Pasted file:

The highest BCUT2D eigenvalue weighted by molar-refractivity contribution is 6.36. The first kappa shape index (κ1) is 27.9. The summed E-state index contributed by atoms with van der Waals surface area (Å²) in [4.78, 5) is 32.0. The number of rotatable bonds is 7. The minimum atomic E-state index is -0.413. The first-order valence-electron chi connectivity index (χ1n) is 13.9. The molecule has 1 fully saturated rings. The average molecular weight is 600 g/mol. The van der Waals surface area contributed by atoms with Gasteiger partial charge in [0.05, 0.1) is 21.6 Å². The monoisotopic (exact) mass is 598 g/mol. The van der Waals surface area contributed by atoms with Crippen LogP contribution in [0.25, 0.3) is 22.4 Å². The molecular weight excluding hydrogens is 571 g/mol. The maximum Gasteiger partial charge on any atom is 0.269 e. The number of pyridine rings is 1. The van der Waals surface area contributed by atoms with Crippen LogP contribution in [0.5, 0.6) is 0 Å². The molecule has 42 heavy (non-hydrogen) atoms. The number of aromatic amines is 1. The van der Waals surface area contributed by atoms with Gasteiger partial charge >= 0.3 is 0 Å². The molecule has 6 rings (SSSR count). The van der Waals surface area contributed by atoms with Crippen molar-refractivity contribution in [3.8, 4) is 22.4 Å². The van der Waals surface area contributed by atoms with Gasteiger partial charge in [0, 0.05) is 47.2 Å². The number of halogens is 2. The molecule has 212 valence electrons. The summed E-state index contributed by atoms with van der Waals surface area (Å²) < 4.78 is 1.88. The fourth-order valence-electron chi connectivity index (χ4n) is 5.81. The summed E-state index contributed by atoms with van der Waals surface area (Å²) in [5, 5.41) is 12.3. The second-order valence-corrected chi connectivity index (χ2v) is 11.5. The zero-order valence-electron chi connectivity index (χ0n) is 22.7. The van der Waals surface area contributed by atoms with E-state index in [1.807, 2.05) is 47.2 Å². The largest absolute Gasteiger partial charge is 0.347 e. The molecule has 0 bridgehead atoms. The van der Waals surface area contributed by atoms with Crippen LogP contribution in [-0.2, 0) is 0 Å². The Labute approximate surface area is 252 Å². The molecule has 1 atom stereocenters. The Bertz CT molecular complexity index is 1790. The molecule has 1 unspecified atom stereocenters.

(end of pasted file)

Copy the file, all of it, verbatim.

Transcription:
The highest BCUT2D eigenvalue weighted by molar-refractivity contribution is 6.36. The first kappa shape index (κ1) is 27.9. The summed E-state index contributed by atoms with van der Waals surface area (Å²) in [4.78, 5) is 32.0. The number of rotatable bonds is 7. The minimum atomic E-state index is -0.413. The first-order valence-electron chi connectivity index (χ1n) is 13.9. The molecule has 1 fully saturated rings. The average molecular weight is 600 g/mol. The van der Waals surface area contributed by atoms with Gasteiger partial charge in [0.05, 0.1) is 21.6 Å². The monoisotopic (exact) mass is 598 g/mol. The van der Waals surface area contributed by atoms with Crippen LogP contribution in [0.25, 0.3) is 22.4 Å². The molecular weight excluding hydrogens is 571 g/mol. The maximum Gasteiger partial charge on any atom is 0.269 e. The number of pyridine rings is 1. The van der Waals surface area contributed by atoms with Crippen LogP contribution in [0.5, 0.6) is 0 Å². The molecule has 42 heavy (non-hydrogen) atoms. The number of aromatic amines is 1. The van der Waals surface area contributed by atoms with Gasteiger partial charge >= 0.3 is 0 Å². The molecule has 6 rings (SSSR count). The van der Waals surface area contributed by atoms with Crippen molar-refractivity contribution in [3.8, 4) is 22.4 Å². The van der Waals surface area contributed by atoms with Gasteiger partial charge in [0, 0.05) is 47.2 Å². The number of halogens is 2. The molecule has 212 valence electrons. The summed E-state index contributed by atoms with van der Waals surface area (Å²) < 4.78 is 1.88. The fourth-order valence-electron chi connectivity index (χ4n) is 5.81. The summed E-state index contributed by atoms with van der Waals surface area (Å²) in [5, 5.41) is 12.3. The second-order valence-corrected chi connectivity index (χ2v) is 11.5. The zero-order valence-electron chi connectivity index (χ0n) is 22.7. The van der Waals surface area contributed by atoms with E-state index in [1.807, 2.05) is 47.2 Å². The largest absolute Gasteiger partial charge is 0.347 e. The molecule has 0 bridgehead atoms. The van der Waals surface area contributed by atoms with Crippen LogP contribution in [-0.2, 0) is 0 Å². The Labute approximate surface area is 252 Å². The molecule has 1 atom stereocenters. The Bertz CT molecular complexity index is 1790. The molecule has 1 unspecified atom stereocenters.